Obviously what happened in Paris is just dreadful — it is just so totally wrong when harmless, innocent lives are taken. The fact it happened just on the opposite side of the English Channel also meant it wasn’t too from home, here in London.
World reaction, though, was just one of outright sympathy. Every city that had a major landmark lit it to the colours of the French national flag. The countries closest to me did so as well. Just as of late, Bern donned its Federal Palace the French tricolour; the same happened in Shanghai with the Oriental Pearl Tower. The news from China, in particular, that they decided to join in this, was encouraging, because hitherto I had thought China to be rather ideologically removed from the rest of the world. But it is a positive sign that the country is being taken seriously as a key player on the world stage these days.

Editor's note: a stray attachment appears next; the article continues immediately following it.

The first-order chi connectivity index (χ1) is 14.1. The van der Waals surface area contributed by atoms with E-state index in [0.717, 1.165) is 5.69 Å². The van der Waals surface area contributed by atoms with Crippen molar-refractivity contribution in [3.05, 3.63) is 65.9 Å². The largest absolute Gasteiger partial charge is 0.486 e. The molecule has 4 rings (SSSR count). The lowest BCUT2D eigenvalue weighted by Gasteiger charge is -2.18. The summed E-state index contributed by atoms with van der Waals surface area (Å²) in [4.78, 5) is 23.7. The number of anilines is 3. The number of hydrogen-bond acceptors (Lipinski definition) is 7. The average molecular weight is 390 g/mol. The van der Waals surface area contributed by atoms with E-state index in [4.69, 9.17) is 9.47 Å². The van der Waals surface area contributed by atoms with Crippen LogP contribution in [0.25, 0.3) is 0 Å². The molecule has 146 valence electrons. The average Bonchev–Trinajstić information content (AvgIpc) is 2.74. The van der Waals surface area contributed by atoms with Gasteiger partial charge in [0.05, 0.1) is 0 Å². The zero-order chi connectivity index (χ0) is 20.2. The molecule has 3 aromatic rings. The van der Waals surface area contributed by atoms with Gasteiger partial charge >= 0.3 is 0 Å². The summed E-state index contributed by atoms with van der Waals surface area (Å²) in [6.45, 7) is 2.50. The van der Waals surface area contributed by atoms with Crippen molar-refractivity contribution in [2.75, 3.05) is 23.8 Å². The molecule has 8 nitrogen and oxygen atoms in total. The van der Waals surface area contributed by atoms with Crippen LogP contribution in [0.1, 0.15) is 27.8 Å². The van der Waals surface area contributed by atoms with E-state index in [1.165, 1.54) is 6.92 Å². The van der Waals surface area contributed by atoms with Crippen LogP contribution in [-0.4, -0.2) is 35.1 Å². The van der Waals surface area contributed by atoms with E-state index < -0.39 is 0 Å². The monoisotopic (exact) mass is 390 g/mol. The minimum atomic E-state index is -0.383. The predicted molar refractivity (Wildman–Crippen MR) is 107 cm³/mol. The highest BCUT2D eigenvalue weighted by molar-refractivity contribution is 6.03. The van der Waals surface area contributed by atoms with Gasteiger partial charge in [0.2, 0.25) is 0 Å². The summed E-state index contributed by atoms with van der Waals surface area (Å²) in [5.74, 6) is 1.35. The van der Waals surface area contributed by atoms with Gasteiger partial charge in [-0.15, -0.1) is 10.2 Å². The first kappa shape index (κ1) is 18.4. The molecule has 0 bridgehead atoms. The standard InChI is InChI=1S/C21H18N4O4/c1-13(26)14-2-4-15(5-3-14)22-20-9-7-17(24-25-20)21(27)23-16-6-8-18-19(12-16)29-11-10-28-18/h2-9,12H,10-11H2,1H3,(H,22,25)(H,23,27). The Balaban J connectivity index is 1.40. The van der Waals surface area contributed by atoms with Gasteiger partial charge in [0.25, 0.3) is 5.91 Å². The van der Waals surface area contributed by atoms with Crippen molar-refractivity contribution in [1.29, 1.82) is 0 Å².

But what took my breath away was how this was done in London. ▶
I’ve done the entire London Tube system before I tackled those in Beijing and Shanghai, and I’ve been in both cities in China longer than what some might call “healthy”. (For Beijing, that’s 14 years in one go; for Shanghai, these included two visits in just one month in July 2009.)
So when my wife thought it was high time to “guide Brits coming into China for the trains”, I thought that it was also high time to introduce Britons to the way the rails work in China. Apart from a full-fledged post on Tracking China, I also took the time to compare the Beijing and Shanghai equivalents of London’s Central, Metropolitan, Northern, Piccadilly, and Victoria lines — or what could be the closest equivalents.
And this is when I ask all Londoners, Beijingers, and Shanghai folks to chime in. Is what I am posting below absolute rubbish — or can you somehow relate to these?… ▶
I did something I haven’t been doing for a fair while today at 14:30: speaking in front of an audience of 100+ people. (Stage fright is a one-off thing, though; never mind my last speaking gig in front of close to 100+ was in spring 2014…)